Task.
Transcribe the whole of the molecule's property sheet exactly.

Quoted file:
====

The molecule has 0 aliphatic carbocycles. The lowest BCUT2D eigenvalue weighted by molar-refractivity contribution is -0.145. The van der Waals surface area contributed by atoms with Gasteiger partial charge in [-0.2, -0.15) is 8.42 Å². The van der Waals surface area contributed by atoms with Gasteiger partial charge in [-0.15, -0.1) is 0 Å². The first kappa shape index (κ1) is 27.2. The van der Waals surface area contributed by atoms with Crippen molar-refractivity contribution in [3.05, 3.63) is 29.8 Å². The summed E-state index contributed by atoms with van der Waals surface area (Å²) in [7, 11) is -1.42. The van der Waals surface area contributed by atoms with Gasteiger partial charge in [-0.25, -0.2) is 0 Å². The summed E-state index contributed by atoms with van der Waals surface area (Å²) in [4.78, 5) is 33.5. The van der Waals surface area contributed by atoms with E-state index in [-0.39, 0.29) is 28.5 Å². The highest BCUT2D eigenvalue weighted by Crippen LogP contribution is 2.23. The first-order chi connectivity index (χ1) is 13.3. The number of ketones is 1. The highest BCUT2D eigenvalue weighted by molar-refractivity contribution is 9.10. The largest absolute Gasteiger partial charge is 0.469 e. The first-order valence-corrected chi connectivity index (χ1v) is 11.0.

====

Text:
The molecule has 0 aliphatic carbocycles. The lowest BCUT2D eigenvalue weighted by molar-refractivity contribution is -0.145. The van der Waals surface area contributed by atoms with Gasteiger partial charge in [-0.2, -0.15) is 8.42 Å². The van der Waals surface area contributed by atoms with Gasteiger partial charge in [-0.15, -0.1) is 0 Å². The first kappa shape index (κ1) is 27.2. The van der Waals surface area contributed by atoms with Crippen molar-refractivity contribution in [3.05, 3.63) is 29.8 Å². The summed E-state index contributed by atoms with van der Waals surface area (Å²) in [7, 11) is -1.42. The van der Waals surface area contributed by atoms with Gasteiger partial charge in [-0.25, -0.2) is 0 Å². The summed E-state index contributed by atoms with van der Waals surface area (Å²) in [4.78, 5) is 33.5. The van der Waals surface area contributed by atoms with E-state index in [-0.39, 0.29) is 28.5 Å². The highest BCUT2D eigenvalue weighted by Crippen LogP contribution is 2.23. The first-order chi connectivity index (χ1) is 13.3. The number of ketones is 1. The highest BCUT2D eigenvalue weighted by molar-refractivity contribution is 9.10. The largest absolute Gasteiger partial charge is 0.469 e. The first-order valence-corrected chi connectivity index (χ1v) is 11.0.